Ancient China

Ancient Chinese thought did not have a clear distinction between the mind and the body but saw humans more as holistic beings with the heart seen as the centre of thinking and reasoning (Yu, 2007). This view was expressed metaphorically: “Just as the emperor is the ruler of the country, so the heart is the ruler of the body” (Yu, 2007). But as Slingerland (2013) points out, this view of a strong mind-body holism may be a misinterpretation: Chinese literature makes a clear distinction between the heart and the body as well as the heart and other organs, which are explicitly described as subservient to the heart (or mind) because the heart has unique and qualitatively different powers (Slingerland, 2013). A second line of evidence for this comes from the strong belief in a spiritual world and an afterlife that is different from the physical world (Slingerland, 2013). In Confucian tradition, the mind (or heart) is what makes us truly human and includes empathy, shame, respect, and moral discernment (Chen, 2016). Mencius, an early Confucian scholar, defines the mind by its capacity for reason and righteousness, with a mental substance that is distinct from the body (Chen, 2016).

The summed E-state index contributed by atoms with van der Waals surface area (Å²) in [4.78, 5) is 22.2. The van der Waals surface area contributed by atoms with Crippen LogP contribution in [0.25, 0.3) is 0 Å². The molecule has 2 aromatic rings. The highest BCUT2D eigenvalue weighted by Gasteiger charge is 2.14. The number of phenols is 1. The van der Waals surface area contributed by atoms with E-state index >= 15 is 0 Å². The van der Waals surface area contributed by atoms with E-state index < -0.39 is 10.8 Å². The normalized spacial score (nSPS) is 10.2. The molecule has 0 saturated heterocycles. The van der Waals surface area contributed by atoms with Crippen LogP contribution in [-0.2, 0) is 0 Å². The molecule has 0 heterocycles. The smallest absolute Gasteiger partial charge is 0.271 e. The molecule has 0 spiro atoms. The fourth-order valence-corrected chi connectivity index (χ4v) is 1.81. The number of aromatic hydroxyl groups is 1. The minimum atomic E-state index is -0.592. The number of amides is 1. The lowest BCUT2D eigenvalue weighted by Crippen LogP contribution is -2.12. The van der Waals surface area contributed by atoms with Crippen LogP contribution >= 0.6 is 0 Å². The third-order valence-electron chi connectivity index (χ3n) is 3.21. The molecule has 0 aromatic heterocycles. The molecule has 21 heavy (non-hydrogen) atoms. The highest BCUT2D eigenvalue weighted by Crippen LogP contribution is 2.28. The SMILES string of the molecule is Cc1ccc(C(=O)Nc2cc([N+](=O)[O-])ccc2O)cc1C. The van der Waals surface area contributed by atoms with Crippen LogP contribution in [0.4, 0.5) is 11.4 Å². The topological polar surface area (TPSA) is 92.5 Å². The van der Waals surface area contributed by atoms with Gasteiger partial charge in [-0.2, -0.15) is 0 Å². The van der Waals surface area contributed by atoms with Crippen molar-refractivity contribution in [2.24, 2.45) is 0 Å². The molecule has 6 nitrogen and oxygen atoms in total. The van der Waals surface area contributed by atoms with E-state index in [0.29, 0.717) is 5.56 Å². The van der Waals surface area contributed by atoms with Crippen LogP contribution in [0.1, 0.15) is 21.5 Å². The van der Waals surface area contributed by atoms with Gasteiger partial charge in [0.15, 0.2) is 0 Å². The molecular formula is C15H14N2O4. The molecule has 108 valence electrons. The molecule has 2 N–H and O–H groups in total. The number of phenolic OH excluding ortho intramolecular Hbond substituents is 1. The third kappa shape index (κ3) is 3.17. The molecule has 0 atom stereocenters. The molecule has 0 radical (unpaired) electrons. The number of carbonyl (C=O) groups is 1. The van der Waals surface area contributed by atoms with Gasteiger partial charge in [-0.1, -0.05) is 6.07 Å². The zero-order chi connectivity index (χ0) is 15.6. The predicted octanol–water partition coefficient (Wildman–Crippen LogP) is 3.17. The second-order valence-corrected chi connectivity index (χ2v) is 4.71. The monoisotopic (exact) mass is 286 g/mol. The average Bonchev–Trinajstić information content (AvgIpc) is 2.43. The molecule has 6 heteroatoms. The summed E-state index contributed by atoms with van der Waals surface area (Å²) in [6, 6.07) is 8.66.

jonleong64 | Pixabay
Temple of Heaven in Beijing, China. Ancient Chinese scholars saw the heart as the seat of thought and reason.
Source: jonleong64 | Pixabay

Ancient Chinese medicine made significant contributions to neuropharmacology and was among the first to identify neurological diseases and find pharmacological compounds that impact neural functioning, including marijuana and opioids (Chu, 2009; Learn, 2016). However, the nervous system itself was largely ignored and understanding of the brain or spinal cord was minimal (Chu, 2009). In fact, the brain was viewed as a reservoir for bone marrow and neurological diseases were attributed to insufficient bone marrow or other imbalances rather than to the brain itself (Chu, 2009).